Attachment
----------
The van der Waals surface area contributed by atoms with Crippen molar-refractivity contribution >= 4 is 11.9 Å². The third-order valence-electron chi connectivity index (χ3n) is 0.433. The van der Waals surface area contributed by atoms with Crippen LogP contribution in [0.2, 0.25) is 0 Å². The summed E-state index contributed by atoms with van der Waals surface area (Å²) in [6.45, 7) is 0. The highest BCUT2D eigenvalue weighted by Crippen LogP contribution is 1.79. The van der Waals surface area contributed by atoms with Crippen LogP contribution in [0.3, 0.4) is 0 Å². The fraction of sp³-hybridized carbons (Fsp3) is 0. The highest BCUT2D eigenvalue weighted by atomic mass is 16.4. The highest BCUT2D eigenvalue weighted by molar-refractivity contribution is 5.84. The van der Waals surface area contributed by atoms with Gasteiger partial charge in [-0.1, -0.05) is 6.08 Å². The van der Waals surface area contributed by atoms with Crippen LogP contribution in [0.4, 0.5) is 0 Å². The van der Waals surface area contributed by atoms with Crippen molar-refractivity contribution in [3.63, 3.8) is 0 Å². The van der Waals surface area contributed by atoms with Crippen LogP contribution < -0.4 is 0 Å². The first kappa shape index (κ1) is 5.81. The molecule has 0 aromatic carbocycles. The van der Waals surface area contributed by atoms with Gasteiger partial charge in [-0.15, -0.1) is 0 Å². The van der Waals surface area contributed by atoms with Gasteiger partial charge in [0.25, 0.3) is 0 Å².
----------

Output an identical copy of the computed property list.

The van der Waals surface area contributed by atoms with Crippen molar-refractivity contribution >= 4 is 11.9 Å². The third-order valence-electron chi connectivity index (χ3n) is 0.433. The van der Waals surface area contributed by atoms with Crippen LogP contribution in [0.2, 0.25) is 0 Å². The summed E-state index contributed by atoms with van der Waals surface area (Å²) in [6.45, 7) is 0. The highest BCUT2D eigenvalue weighted by Crippen LogP contribution is 1.79. The van der Waals surface area contributed by atoms with Crippen LogP contribution in [0.3, 0.4) is 0 Å². The fraction of sp³-hybridized carbons (Fsp3) is 0. The highest BCUT2D eigenvalue weighted by atomic mass is 16.4. The highest BCUT2D eigenvalue weighted by molar-refractivity contribution is 5.84. The van der Waals surface area contributed by atoms with Gasteiger partial charge in [-0.1, -0.05) is 6.08 Å². The van der Waals surface area contributed by atoms with Crippen LogP contribution in [0.4, 0.5) is 0 Å². The van der Waals surface area contributed by atoms with Crippen molar-refractivity contribution in [3.63, 3.8) is 0 Å². The van der Waals surface area contributed by atoms with Crippen LogP contribution < -0.4 is 0 Å². The first kappa shape index (κ1) is 5.81. The molecule has 0 aromatic carbocycles. The van der Waals surface area contributed by atoms with Gasteiger partial charge in [-0.15, -0.1) is 0 Å². The van der Waals surface area contributed by atoms with Gasteiger partial charge in [0.25, 0.3) is 0 Å².